We all know that the basic sin of Korach and his followers was their opposition to Moshe and Aharon's being heralded as the leaders of the Jewish people. The Medrash on this Parsha and the Gemara in Sanhedrin (110a) tells us that, "Anyone that argues on his Rabbi is like he is arguing on the Presence of Hashem (Shechinah); whoever expresses resentment against his teacher, it is as if he expressed it against the Shechinah; whoever imputes evil to his teacher, it is as though he imputed it to the Shechinah." Seemingly, this is an astonishing concept; can it really be than anyone who argues with his teacher is likened to one who argues with the Shechinah?

We are told in Devarim (10:20), that we are supposed to cleave to Hashem ("U'vo Tidbak). This is a tough concept to understand, however, being that the Shechinah is likened to an all-consuming fire that would do just that, if we were to get too close. Rather, Chazal tell us that the way that we cleave to Hashem is through cleaving and coming close to Talmidei Chachamim or our Rabbis. Thus, the advice given by Chazal to one who wants to become closer to Hashem is to become closer to his Chachamim. We can now understand the aforementioned Gemara likening arguing with your Rabbi to the Shechina: it isn't that they are equal, rather, by arguing with your Rabbi, you are damaging one of the key tools to "cleaving" to Hashem.

Unfortunately, the same claims made by Korach are hinted at by many today. There are blogs that exist to defame the the rabbinate is a whole, and certain rabbanim, specifically. But even more widespread than that is the belief that one can lead a good, frum lifestyle without any rabbinic direction. IMHO, living a life without any rabbinic direction is like living on a deserted island; you may last for a while, but you're bound to run out of resources eventually. And even worse yet is the fact that this attitude is being passed on to future generations. This is why we find the anomalies in this parsha of being punished "K'rega", and the warning against touching or coming near Korach and his followers: this mindset of contempt for rabbanus is a highly contagious one. When a child grows up in a household with this mindset, he/she will inevitably foster the same mindset. And this is precisely why the children of Korach and his followers were swallowed up as well; they were doomed by fact that their parents had the mindset.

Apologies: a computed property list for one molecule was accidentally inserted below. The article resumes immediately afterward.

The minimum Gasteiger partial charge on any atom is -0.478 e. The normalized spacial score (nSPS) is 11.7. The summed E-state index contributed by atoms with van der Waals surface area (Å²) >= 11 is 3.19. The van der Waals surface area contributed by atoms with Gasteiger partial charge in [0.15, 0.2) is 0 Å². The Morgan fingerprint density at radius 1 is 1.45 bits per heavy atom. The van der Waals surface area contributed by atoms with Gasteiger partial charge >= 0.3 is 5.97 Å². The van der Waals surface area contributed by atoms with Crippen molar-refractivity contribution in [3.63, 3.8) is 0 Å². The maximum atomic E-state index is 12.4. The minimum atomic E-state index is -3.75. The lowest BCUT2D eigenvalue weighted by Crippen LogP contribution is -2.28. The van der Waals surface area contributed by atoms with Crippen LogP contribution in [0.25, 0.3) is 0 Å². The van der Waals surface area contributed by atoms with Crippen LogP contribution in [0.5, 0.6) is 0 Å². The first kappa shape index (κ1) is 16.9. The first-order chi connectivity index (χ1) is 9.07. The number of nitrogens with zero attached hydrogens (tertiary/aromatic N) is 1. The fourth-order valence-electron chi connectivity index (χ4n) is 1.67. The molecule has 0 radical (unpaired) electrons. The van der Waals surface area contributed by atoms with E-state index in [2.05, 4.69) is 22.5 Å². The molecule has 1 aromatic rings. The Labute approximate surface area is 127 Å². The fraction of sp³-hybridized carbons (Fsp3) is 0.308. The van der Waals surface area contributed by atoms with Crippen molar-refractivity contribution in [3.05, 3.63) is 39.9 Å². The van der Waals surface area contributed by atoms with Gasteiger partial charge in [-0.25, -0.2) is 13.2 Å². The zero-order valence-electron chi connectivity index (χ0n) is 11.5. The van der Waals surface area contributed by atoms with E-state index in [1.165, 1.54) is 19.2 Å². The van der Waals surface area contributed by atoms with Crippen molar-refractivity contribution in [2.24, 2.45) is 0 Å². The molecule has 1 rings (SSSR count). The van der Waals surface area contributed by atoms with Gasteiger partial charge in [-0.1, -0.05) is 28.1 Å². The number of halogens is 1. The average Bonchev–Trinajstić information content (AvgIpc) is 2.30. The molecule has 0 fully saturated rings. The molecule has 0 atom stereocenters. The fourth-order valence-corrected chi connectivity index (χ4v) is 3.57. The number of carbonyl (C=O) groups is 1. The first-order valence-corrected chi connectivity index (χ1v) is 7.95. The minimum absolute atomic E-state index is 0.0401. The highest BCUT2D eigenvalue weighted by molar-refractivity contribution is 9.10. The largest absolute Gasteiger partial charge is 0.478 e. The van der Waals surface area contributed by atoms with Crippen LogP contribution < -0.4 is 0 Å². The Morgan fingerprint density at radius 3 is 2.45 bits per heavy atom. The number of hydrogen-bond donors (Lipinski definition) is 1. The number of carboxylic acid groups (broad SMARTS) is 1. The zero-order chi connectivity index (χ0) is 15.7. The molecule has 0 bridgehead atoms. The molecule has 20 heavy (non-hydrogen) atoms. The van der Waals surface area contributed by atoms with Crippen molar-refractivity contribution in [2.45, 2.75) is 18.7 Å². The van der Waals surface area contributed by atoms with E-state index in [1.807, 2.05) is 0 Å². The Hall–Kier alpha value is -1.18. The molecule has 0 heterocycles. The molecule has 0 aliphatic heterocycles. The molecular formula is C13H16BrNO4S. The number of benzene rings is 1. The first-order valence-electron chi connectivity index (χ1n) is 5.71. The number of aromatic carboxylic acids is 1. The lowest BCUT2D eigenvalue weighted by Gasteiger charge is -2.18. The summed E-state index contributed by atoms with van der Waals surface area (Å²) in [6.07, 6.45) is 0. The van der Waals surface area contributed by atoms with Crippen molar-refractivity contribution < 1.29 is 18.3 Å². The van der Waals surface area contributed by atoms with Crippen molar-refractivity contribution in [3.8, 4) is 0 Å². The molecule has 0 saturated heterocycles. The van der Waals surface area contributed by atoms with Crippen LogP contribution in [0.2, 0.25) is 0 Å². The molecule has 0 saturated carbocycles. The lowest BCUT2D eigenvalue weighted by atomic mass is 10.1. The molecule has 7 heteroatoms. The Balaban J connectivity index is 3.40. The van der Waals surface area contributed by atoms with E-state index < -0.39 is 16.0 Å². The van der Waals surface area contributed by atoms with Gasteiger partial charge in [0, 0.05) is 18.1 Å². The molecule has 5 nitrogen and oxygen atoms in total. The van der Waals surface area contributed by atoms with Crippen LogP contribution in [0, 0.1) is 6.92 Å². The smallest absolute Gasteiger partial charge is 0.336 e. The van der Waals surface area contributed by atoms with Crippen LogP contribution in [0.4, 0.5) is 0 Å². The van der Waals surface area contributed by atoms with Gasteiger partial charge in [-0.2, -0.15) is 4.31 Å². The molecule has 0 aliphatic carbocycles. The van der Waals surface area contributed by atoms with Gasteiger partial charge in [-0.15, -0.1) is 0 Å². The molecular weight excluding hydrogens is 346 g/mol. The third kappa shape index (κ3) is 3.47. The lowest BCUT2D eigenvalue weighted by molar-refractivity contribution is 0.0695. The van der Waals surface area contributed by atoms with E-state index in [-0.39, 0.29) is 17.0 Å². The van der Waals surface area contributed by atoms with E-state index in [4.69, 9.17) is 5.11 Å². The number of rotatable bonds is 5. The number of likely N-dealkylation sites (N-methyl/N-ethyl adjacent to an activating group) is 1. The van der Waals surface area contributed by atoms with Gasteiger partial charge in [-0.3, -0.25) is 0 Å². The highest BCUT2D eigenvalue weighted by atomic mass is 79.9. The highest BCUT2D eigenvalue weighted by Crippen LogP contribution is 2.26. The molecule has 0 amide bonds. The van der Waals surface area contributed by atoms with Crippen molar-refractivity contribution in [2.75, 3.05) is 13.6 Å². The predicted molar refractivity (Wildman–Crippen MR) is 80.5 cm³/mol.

We should realize, as Chazal advise, that Rabbis and Talmidei Chachamim are a vehicle to our cleaving to Hashem. While they may not all be perfect (as some would like to claim), they are a tool that should be utilized, not a group that we should be quick to disparage.

Tuesday, June 12, 2007

Kosher Whisky: Overly Machmir Caterers

Read my other posts on the production (link) and sherry-related issues (link) of Kashrus and whisky. You can also listen to an interview I did on Arutz 7 on the topic by CLICKING HERE.

Due to my access and knowledge of whisky, I've been asked to buy whisky for a few weddings for friends. Thus, I have dealt with many caterers and have learned about their knowledge of whisky. Since all of the Hashgachos locally have a machmir stance on the whole sherry cask issue, so do the caterers who are certified by them. Knowing this, I wouldn't buy a sherry aged/matured for a wedding, knowing that the caterer would scream chai v'kayam.

However, I've gotten a couple arguments with caterers regarding bottles that were neither aged nor finished exclusively in sherry casks, for the following reason. Most people assume that whisky is aged in a wooden cask, and when it's ready to be bottled they put a tap in the cask and begin the bottling process. This simply isn't the case; let's take for example, a bottle of Balvenie 10 year old. Whiskies of various ages and various types of casks, after maturing, are put into and mixed in a large vat (in a process called "vatting). The whisky is usually then diluted down to a normal ABV of 40-46%. The "10" in Balvenie 10 means that the youngest cask of whisky used in the vatting process is 10 years old. Thus, in your bottle of Balvenie 10 there is certainly whisky that is older than 10 years old. More importantly, though, is the fact that different types of CASKS are thrown into the vat. With only a few rare exceptions (Glenlivet 12, Ardbeg 10 to name a few), there is no whisky that does not have any sherry-aged liquid in it, due to the fact that distilleries use a mix of ex-bourbon and ex-sherry casks to store their goods. To clarify, however: the hashgachos are only machmir on those that contain liquid that was 100% aged/matured in a sherry cask.